Nov 9, 2017

Augmented and Virtual Reality tech is set to be worth $4997.9mn by 2023, report finds

medical devices
healthcare services
Technology
Hospital Operations
Catherine Sturman
2 min
FDA – piloting a path for digital innovation
The US healthcare market is going through a period uncertainty. With an ageing population and shortage of medical professionals, rising drug prices...

The US healthcare market is going through a period uncertainty. With an ageing population and shortage of medical professionals, rising drug prices, and the threat of tech giants, such as Amazon and Apple, traditional healthcare practices are being overhauled as a result of new, innovative technologies set to hit the market.

A recent report by MarketandMarkets, "Augmented and Virtual Reality in Healthcare Market has highlighted that the use of these technologies will grow from $769.2mn in 2017, to a staggering $4,997.9mn by 2023, at a CAGR of 36.6% between 2017 and 2023.

The increase in connected devices and investment in both AR and VR will see the healthcare sector drive down rising healthcare costs and deliver personalised patient care, guaranteeing a higher quality of life for those with long-term conditions.

Additionally, the use of head-mounted displays within healthcare include pre-hospital medical care, nursing care in clinical environments, as well as medical treatment in hospitals. AR and VR can help surgeons perform surgeries more, in addition to AR and VR healthcare apps which can help save lives and treat patients seamlessly.

Related stories

North America, being technologically advanced and developed, is a leading market for the cutting-edge technologies within the US. Major players in the US market for augmented reality in healthcare and virtual reality in healthcare are Google, Microsoft, DAQRI, Firsthand Technology, Atheer, Augmedix and Oculus VR.

The launch of teaching hospitals is enabling trainee physicians utilise VR technology to support their training in the operating room by merging both visual and physical training elements and creating realistic simulations, rather than utilising cadavers.

It is clear that both the US and Canada are leading the way in terms of implementing VR and AR into the healthcare space. Canadian company, AdHawk Microsystems, has recently launched its small, eye tracking motion sensor, which eliminates the need for large, camera-based eye tracking systems. It has also been reported that the use of AR smart glasses is expected to grow at a high rate to boost AR in healthcare and provide a complete, immersive experience.

Furthermore, Vancouver has recently launched its first virtual, augmented and mixed reality hub. Named The Cube, the hub will see the region become a leader in these new technologies which will no doubt further bring the healthcare industry into the modern age.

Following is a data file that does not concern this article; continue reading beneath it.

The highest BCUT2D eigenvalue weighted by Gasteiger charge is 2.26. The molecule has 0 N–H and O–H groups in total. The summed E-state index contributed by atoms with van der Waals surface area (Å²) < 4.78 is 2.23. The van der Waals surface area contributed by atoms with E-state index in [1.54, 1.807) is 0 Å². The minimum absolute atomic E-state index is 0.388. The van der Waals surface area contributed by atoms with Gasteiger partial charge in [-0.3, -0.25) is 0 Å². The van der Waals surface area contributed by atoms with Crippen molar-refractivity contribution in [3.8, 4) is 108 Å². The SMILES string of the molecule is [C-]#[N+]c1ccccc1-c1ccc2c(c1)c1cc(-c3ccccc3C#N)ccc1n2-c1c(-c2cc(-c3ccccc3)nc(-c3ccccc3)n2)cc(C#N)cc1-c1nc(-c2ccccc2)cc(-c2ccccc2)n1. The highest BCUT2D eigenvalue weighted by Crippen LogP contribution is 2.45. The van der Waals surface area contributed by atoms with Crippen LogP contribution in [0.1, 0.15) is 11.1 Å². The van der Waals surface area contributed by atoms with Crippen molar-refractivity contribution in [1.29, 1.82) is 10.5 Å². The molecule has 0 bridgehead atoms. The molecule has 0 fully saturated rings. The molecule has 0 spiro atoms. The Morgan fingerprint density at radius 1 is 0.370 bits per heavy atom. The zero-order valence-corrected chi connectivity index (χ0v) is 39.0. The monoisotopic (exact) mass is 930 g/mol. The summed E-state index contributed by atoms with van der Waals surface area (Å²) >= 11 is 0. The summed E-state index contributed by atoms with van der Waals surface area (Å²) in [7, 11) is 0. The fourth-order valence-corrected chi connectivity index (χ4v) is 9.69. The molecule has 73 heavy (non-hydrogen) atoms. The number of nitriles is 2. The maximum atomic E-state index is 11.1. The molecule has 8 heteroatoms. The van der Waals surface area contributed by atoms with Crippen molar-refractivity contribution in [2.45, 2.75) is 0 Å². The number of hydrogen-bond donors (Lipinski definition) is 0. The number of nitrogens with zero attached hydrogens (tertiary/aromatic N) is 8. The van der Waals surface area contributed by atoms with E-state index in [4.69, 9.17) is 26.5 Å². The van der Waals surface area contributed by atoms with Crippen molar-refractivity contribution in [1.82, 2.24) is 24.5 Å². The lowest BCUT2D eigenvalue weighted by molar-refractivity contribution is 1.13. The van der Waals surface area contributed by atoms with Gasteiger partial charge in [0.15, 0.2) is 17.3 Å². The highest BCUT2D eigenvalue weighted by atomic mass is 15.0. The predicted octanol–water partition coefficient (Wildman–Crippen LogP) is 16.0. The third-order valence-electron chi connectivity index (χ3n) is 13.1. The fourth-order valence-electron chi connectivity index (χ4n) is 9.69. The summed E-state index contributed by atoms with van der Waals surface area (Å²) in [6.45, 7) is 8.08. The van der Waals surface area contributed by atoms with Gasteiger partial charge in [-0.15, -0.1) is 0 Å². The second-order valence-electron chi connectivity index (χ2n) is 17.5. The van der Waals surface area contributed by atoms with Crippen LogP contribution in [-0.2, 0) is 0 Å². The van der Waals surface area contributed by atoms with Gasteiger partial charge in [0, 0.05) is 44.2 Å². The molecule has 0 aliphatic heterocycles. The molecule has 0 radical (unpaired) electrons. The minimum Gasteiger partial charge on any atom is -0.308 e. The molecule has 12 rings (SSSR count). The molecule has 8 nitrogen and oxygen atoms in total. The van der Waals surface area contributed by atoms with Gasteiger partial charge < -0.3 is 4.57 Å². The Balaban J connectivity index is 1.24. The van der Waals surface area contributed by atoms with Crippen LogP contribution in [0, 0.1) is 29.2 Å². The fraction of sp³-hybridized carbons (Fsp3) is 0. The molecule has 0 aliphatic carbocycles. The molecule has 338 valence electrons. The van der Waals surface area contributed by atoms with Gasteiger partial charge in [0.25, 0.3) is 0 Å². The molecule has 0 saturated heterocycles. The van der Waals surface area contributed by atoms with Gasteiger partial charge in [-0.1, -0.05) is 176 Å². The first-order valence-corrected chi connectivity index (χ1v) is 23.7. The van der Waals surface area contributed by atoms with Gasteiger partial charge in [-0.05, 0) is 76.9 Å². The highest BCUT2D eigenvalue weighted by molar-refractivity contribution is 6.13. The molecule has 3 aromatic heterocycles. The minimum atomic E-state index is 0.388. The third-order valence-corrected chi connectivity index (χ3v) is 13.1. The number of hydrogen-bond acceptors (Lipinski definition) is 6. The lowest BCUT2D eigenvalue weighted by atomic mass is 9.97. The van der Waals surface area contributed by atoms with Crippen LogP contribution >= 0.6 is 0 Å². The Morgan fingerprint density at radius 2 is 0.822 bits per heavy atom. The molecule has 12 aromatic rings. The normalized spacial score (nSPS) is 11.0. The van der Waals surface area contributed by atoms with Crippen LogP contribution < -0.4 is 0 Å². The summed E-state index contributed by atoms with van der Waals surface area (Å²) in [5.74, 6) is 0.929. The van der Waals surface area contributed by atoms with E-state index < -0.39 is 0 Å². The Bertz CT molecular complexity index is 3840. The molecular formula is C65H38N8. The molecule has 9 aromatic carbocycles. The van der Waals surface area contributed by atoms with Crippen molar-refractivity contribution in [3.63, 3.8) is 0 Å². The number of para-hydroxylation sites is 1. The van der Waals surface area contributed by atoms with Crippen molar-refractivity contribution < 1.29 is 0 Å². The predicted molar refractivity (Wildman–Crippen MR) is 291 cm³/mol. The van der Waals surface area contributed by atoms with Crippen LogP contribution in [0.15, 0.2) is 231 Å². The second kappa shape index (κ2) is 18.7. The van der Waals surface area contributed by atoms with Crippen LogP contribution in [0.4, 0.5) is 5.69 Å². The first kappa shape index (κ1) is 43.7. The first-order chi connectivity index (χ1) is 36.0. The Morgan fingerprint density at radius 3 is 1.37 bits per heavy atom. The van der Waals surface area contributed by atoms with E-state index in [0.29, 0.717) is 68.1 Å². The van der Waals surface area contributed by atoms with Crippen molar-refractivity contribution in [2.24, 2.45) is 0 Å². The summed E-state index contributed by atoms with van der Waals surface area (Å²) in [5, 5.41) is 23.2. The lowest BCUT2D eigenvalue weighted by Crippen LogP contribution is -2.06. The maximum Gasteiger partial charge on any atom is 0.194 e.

Share article

Jun 18, 2021

Start-ups receive $60 billion investment, smash 2020 record

techstartups
investment
Technology
Laura Berrill
2 min
Europe’s tech sector start-ups attracted more venture capital investment in 2021 than the whole of 2020 with the UK leading in tech policy

Start-ups on the continent have raised a massive 43.8 billion euros ($60.9 billion) in just the first six months of 2021, according to figures from Dealroom, surpassing the record 38.5 billion euros invested last year..

This is despite the fact that the number of venture deals signed so far is around half the amount agreed in 2020. Only about 2,700 funding rounds have been raised so far this year, compared to 5,200 last year.

Prime examples in times of change

Examples are Swedish buy-now-pay-later firm Klarna which has raised more than $1.6 billion in two financing rounds, the German stock trading app Trade Republic received $900 million in May and British payments provider Checkout.com snapped up $450 million at the start of the year.

The figures suggest that European tech firms are pulling in far larger sums of money per investment than in previous years, which defies the economic uncertainty of the pandemic and boosted online services enormously.

The CEO of Checkout.com, Guillaume Pousaz, said start-ups have often been created in times of crisis, citing the emergence of several new financial technology companies in the wake of the 2008 global financial crisis.

He added that big transformational change was often the time when there is the emergence of a lot of new start-ups, sometimes when people are losing their jobs for associated reasons.

UK leading the charge

Scale-Up Europe, a group that includes the founders of UiPath and Wise, proposed 21 recommendations to help the region build “the next generation of tech giants.” Among the suggestions are tax credits to corporates for investing in start-ups and regulatory changes that adapt to new innovations.

Sebastian Siemiatkowski, CEO of Klarna, said the U.K. leads Europe when it comes to tech policy, and that there were a number of regulatory issues needing to be addressed before the European Union can produce tech giants of its own.

Siemiatkowski highlighted EU regulation of web cookies as an example of “poor regulation.” Yet, as the number of $1 billion start-ups in Europe continues to grow, the number of exits in the continent is also increasing. 

This year has already seen some notable acquisitions, including Etsy’s $1.6 billion purchase of U.K. fashion resale app Depop and JPMorgan’s takeover of London robo-advisor Nutmeg.

As for stock market listings, a number of notable debuts have taken place in London in particular, including food delivery app Deliveroo, cybersecurity firm Darktrace and reviews site Trustpilot. Money transfer giant Wise, formerly known as TransferWise, plans to go public in the U.K. capital soon.

 

Share article